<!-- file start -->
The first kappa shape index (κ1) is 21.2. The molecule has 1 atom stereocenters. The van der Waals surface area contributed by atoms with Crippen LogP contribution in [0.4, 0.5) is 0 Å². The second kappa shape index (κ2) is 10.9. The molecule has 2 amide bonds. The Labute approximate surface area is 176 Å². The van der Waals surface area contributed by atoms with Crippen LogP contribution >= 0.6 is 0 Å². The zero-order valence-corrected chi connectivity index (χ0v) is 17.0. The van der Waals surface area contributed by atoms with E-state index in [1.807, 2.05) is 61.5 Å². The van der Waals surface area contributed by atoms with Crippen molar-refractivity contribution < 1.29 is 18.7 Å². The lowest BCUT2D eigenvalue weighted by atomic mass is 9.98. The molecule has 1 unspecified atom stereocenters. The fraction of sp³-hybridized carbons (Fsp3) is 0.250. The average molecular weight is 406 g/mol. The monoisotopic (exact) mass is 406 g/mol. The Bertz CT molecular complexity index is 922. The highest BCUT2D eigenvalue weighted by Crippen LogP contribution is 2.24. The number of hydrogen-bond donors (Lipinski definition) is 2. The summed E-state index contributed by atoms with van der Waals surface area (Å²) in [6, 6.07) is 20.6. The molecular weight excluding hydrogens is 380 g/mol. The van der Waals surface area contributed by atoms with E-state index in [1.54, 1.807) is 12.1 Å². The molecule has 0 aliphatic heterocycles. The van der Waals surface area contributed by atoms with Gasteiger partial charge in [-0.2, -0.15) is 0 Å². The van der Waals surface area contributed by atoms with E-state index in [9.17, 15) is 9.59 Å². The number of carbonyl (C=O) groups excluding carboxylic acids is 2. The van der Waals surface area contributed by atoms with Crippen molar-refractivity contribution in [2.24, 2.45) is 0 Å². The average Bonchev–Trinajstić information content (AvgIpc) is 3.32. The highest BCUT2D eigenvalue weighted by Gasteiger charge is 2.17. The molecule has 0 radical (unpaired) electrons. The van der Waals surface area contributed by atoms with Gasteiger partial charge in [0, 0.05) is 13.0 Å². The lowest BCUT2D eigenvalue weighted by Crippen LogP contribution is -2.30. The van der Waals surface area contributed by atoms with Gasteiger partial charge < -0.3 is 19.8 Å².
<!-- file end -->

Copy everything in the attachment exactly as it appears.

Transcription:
The first kappa shape index (κ1) is 21.2. The molecule has 1 atom stereocenters. The van der Waals surface area contributed by atoms with Crippen LogP contribution in [0.4, 0.5) is 0 Å². The second kappa shape index (κ2) is 10.9. The molecule has 2 amide bonds. The Labute approximate surface area is 176 Å². The van der Waals surface area contributed by atoms with Crippen LogP contribution >= 0.6 is 0 Å². The zero-order valence-corrected chi connectivity index (χ0v) is 17.0. The van der Waals surface area contributed by atoms with E-state index in [1.807, 2.05) is 61.5 Å². The van der Waals surface area contributed by atoms with Crippen molar-refractivity contribution < 1.29 is 18.7 Å². The lowest BCUT2D eigenvalue weighted by atomic mass is 9.98. The molecule has 1 unspecified atom stereocenters. The fraction of sp³-hybridized carbons (Fsp3) is 0.250. The average molecular weight is 406 g/mol. The monoisotopic (exact) mass is 406 g/mol. The Bertz CT molecular complexity index is 922. The highest BCUT2D eigenvalue weighted by Crippen LogP contribution is 2.24. The number of hydrogen-bond donors (Lipinski definition) is 2. The summed E-state index contributed by atoms with van der Waals surface area (Å²) in [6, 6.07) is 20.6. The molecular weight excluding hydrogens is 380 g/mol. The van der Waals surface area contributed by atoms with E-state index in [1.54, 1.807) is 12.1 Å². The molecule has 0 aliphatic heterocycles. The van der Waals surface area contributed by atoms with Gasteiger partial charge in [-0.2, -0.15) is 0 Å². The van der Waals surface area contributed by atoms with E-state index in [9.17, 15) is 9.59 Å². The number of carbonyl (C=O) groups excluding carboxylic acids is 2. The van der Waals surface area contributed by atoms with Crippen molar-refractivity contribution in [2.24, 2.45) is 0 Å². The average Bonchev–Trinajstić information content (AvgIpc) is 3.32. The highest BCUT2D eigenvalue weighted by Gasteiger charge is 2.17. The molecule has 0 radical (unpaired) electrons. The van der Waals surface area contributed by atoms with Gasteiger partial charge in [0, 0.05) is 13.0 Å². The lowest BCUT2D eigenvalue weighted by Crippen LogP contribution is -2.30. The van der Waals surface area contributed by atoms with Gasteiger partial charge < -0.3 is 19.8 Å².